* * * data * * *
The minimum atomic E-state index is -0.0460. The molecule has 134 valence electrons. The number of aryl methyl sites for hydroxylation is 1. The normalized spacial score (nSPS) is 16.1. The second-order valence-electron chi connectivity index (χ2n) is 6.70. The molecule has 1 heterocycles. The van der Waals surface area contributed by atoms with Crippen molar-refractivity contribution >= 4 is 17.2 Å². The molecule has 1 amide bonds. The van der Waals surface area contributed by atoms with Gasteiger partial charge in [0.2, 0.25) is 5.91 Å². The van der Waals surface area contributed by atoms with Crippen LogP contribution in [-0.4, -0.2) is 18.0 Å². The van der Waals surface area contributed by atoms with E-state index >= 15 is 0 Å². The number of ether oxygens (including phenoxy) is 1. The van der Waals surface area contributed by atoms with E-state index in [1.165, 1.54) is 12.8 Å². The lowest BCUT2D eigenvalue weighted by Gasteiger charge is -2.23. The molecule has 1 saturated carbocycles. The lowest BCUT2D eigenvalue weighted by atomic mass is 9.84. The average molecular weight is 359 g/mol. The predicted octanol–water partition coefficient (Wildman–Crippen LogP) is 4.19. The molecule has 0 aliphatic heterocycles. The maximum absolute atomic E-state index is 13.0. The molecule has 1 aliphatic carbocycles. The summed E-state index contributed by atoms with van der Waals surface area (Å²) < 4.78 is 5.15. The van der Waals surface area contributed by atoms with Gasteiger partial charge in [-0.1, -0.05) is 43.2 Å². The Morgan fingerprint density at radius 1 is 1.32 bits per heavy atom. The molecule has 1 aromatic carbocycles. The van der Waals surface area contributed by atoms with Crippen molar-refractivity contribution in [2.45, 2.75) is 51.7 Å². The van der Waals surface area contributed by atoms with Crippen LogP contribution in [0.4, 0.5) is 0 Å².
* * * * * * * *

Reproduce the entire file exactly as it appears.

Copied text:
The minimum atomic E-state index is -0.0460. The molecule has 134 valence electrons. The number of aryl methyl sites for hydroxylation is 1. The normalized spacial score (nSPS) is 16.1. The second-order valence-electron chi connectivity index (χ2n) is 6.70. The molecule has 1 heterocycles. The van der Waals surface area contributed by atoms with Crippen molar-refractivity contribution >= 4 is 17.2 Å². The molecule has 1 amide bonds. The van der Waals surface area contributed by atoms with Gasteiger partial charge in [0.2, 0.25) is 5.91 Å². The van der Waals surface area contributed by atoms with Crippen LogP contribution in [-0.4, -0.2) is 18.0 Å². The van der Waals surface area contributed by atoms with E-state index >= 15 is 0 Å². The number of ether oxygens (including phenoxy) is 1. The van der Waals surface area contributed by atoms with E-state index in [1.165, 1.54) is 12.8 Å². The lowest BCUT2D eigenvalue weighted by Gasteiger charge is -2.23. The molecule has 1 saturated carbocycles. The lowest BCUT2D eigenvalue weighted by atomic mass is 9.84. The average molecular weight is 359 g/mol. The predicted octanol–water partition coefficient (Wildman–Crippen LogP) is 4.19. The molecule has 0 aliphatic heterocycles. The maximum absolute atomic E-state index is 13.0. The molecule has 1 aliphatic carbocycles. The summed E-state index contributed by atoms with van der Waals surface area (Å²) < 4.78 is 5.15. The van der Waals surface area contributed by atoms with Gasteiger partial charge in [-0.1, -0.05) is 43.2 Å². The Morgan fingerprint density at radius 1 is 1.32 bits per heavy atom. The molecule has 1 aromatic carbocycles. The van der Waals surface area contributed by atoms with Crippen molar-refractivity contribution in [2.45, 2.75) is 51.7 Å². The van der Waals surface area contributed by atoms with Crippen LogP contribution in [0.4, 0.5) is 0 Å².